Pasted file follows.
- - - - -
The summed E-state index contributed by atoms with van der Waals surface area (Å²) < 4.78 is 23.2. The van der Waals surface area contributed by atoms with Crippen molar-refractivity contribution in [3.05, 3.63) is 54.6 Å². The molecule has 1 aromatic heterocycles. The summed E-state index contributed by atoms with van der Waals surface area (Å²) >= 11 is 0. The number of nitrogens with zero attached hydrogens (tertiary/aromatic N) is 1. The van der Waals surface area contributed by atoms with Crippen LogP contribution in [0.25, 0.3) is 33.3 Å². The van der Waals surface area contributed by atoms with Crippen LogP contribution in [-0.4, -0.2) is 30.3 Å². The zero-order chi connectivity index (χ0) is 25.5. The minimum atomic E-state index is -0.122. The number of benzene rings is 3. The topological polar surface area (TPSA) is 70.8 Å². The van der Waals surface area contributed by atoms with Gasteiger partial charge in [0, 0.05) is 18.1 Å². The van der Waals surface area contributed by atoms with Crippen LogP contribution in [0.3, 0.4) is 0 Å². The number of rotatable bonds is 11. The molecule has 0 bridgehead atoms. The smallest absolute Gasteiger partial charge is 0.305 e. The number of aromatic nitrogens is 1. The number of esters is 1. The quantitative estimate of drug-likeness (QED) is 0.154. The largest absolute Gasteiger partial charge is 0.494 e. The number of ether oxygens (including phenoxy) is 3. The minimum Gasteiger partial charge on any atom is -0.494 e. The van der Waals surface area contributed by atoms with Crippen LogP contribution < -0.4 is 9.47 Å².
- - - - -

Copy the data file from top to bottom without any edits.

The summed E-state index contributed by atoms with van der Waals surface area (Å²) < 4.78 is 23.2. The van der Waals surface area contributed by atoms with Crippen molar-refractivity contribution in [3.05, 3.63) is 54.6 Å². The molecule has 1 aromatic heterocycles. The summed E-state index contributed by atoms with van der Waals surface area (Å²) >= 11 is 0. The number of nitrogens with zero attached hydrogens (tertiary/aromatic N) is 1. The van der Waals surface area contributed by atoms with Crippen LogP contribution in [0.25, 0.3) is 33.3 Å². The van der Waals surface area contributed by atoms with Crippen LogP contribution in [-0.4, -0.2) is 30.3 Å². The zero-order chi connectivity index (χ0) is 25.5. The minimum atomic E-state index is -0.122. The number of benzene rings is 3. The topological polar surface area (TPSA) is 70.8 Å². The van der Waals surface area contributed by atoms with Gasteiger partial charge in [0, 0.05) is 18.1 Å². The van der Waals surface area contributed by atoms with Crippen LogP contribution in [0.3, 0.4) is 0 Å². The number of rotatable bonds is 11. The molecule has 0 bridgehead atoms. The smallest absolute Gasteiger partial charge is 0.305 e. The number of aromatic nitrogens is 1. The number of esters is 1. The quantitative estimate of drug-likeness (QED) is 0.154. The largest absolute Gasteiger partial charge is 0.494 e. The number of ether oxygens (including phenoxy) is 3. The minimum Gasteiger partial charge on any atom is -0.494 e. The van der Waals surface area contributed by atoms with Crippen LogP contribution < -0.4 is 9.47 Å².